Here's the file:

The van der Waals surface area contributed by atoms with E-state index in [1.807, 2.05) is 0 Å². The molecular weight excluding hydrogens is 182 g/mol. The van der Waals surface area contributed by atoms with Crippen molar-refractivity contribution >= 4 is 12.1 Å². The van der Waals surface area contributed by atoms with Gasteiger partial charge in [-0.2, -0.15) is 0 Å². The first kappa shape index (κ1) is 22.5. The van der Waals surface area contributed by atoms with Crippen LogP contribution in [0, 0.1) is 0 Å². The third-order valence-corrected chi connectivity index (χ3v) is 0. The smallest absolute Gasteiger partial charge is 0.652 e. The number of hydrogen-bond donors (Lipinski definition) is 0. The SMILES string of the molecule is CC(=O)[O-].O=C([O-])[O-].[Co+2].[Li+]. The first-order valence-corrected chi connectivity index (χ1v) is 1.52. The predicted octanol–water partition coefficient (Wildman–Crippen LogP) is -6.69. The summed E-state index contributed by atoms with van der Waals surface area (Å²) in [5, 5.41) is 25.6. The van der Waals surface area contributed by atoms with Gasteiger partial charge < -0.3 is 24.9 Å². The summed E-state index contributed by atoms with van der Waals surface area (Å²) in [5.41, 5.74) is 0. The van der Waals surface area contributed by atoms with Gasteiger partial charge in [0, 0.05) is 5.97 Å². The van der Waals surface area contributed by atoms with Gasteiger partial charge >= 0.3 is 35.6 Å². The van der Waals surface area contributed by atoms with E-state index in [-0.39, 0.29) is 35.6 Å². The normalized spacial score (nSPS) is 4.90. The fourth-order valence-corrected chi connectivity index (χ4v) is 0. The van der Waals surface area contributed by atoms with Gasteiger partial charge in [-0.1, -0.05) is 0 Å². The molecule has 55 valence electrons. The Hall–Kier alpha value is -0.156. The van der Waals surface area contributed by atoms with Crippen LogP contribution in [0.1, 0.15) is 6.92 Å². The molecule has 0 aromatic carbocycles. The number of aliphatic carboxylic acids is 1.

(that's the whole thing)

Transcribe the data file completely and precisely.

The van der Waals surface area contributed by atoms with E-state index in [1.807, 2.05) is 0 Å². The molecular weight excluding hydrogens is 182 g/mol. The van der Waals surface area contributed by atoms with Crippen molar-refractivity contribution >= 4 is 12.1 Å². The van der Waals surface area contributed by atoms with Gasteiger partial charge in [-0.2, -0.15) is 0 Å². The first kappa shape index (κ1) is 22.5. The van der Waals surface area contributed by atoms with Crippen LogP contribution in [0, 0.1) is 0 Å². The third-order valence-corrected chi connectivity index (χ3v) is 0. The smallest absolute Gasteiger partial charge is 0.652 e. The number of hydrogen-bond donors (Lipinski definition) is 0. The SMILES string of the molecule is CC(=O)[O-].O=C([O-])[O-].[Co+2].[Li+]. The first-order valence-corrected chi connectivity index (χ1v) is 1.52. The predicted octanol–water partition coefficient (Wildman–Crippen LogP) is -6.69. The summed E-state index contributed by atoms with van der Waals surface area (Å²) in [5, 5.41) is 25.6. The van der Waals surface area contributed by atoms with Gasteiger partial charge < -0.3 is 24.9 Å². The summed E-state index contributed by atoms with van der Waals surface area (Å²) in [5.41, 5.74) is 0. The van der Waals surface area contributed by atoms with Gasteiger partial charge in [0, 0.05) is 5.97 Å². The van der Waals surface area contributed by atoms with Gasteiger partial charge >= 0.3 is 35.6 Å². The van der Waals surface area contributed by atoms with E-state index in [-0.39, 0.29) is 35.6 Å². The normalized spacial score (nSPS) is 4.90. The fourth-order valence-corrected chi connectivity index (χ4v) is 0. The van der Waals surface area contributed by atoms with Gasteiger partial charge in [-0.1, -0.05) is 0 Å². The molecule has 55 valence electrons. The Hall–Kier alpha value is -0.156. The van der Waals surface area contributed by atoms with Crippen LogP contribution in [0.1, 0.15) is 6.92 Å². The molecule has 0 aromatic carbocycles. The number of aliphatic carboxylic acids is 1.